saying, in effect, “Here’s a whole bill with several hundred million in it
for you guys, and I’m just going to tack a couple of things of mine on it.’
“Then he can go to the Republicans and say, ‘Hey, I’m a fellow Republican,
so leave my bill alone.'”
If Hardiman is correct, it would help explain Hansen’s action earlier
this month when he introduced legislation to reform the Endangered Species
Act. In what has been termed “a parting shot to detractors in the
environmental community,” Hansen proposed exempting private property,
military land and plant life from the federal ESA.
Hansen conceded that the bill would not move this year, but said he hopes
others would take up the cause next year.
“Right now, in this country, the rights of an endangered fly or a species
of seaweed take precedence over national security, commerce and many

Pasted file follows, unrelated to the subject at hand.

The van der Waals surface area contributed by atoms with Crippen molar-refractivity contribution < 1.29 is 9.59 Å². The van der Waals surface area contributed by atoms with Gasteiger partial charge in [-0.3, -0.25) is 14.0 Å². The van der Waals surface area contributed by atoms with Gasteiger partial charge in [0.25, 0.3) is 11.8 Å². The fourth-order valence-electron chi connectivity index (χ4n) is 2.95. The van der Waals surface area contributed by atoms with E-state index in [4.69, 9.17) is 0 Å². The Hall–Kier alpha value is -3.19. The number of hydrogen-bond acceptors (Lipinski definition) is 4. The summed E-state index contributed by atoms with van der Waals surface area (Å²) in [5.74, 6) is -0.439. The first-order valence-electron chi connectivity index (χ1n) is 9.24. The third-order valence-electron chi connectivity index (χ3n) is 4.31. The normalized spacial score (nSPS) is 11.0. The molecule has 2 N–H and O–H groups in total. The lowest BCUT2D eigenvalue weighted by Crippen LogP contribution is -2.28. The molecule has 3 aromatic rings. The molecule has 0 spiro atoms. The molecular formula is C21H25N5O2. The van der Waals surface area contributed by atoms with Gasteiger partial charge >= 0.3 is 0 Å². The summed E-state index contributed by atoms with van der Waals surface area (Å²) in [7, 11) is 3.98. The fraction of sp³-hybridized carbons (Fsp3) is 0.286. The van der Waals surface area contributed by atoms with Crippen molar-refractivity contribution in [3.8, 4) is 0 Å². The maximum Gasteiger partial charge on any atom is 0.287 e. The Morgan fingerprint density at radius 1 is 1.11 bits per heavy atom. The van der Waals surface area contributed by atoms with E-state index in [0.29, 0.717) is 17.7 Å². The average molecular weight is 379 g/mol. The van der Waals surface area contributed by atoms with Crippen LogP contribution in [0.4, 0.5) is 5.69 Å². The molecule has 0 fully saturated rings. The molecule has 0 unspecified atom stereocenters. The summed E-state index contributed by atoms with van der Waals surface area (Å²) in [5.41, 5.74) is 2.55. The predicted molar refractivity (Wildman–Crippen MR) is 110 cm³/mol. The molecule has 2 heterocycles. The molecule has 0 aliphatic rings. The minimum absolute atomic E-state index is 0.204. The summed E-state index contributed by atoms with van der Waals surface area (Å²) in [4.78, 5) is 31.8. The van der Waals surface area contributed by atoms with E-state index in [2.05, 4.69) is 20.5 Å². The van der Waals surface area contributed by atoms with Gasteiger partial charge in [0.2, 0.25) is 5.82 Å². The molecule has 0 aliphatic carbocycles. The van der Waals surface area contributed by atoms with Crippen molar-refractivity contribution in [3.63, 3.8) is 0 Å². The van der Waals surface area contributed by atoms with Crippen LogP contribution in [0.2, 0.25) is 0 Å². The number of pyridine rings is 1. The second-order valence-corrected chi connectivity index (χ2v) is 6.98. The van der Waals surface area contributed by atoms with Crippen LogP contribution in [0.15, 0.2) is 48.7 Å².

people’s right to the enjoyment of property and the pursuit of happiness,”
Hansen said in a statement. “Our founding fathers would be appalled.”
Debbie Sease, national legislative director for the Sierra Club, an
environmental organization, told The Spectrum, a southern Utah newspaper,
that she “wondered” about his motives in proposing such a controversial
bill at the end of the term.
“Maybe it’s for his legacy,” she said. “I think it’s pretty outrageous.
Limiting biological diversity will come back and harm man in the long run.”
While the retiring congressman was apparently sticking it to the
environmentalists by threatening to push an unlikely amendment to the
Endangered Species Act, his action – whatever his motive – served to distract property-rights watchdogs from his moves in Congress.
Contacted for comment, Hansen’s office did not return phone calls.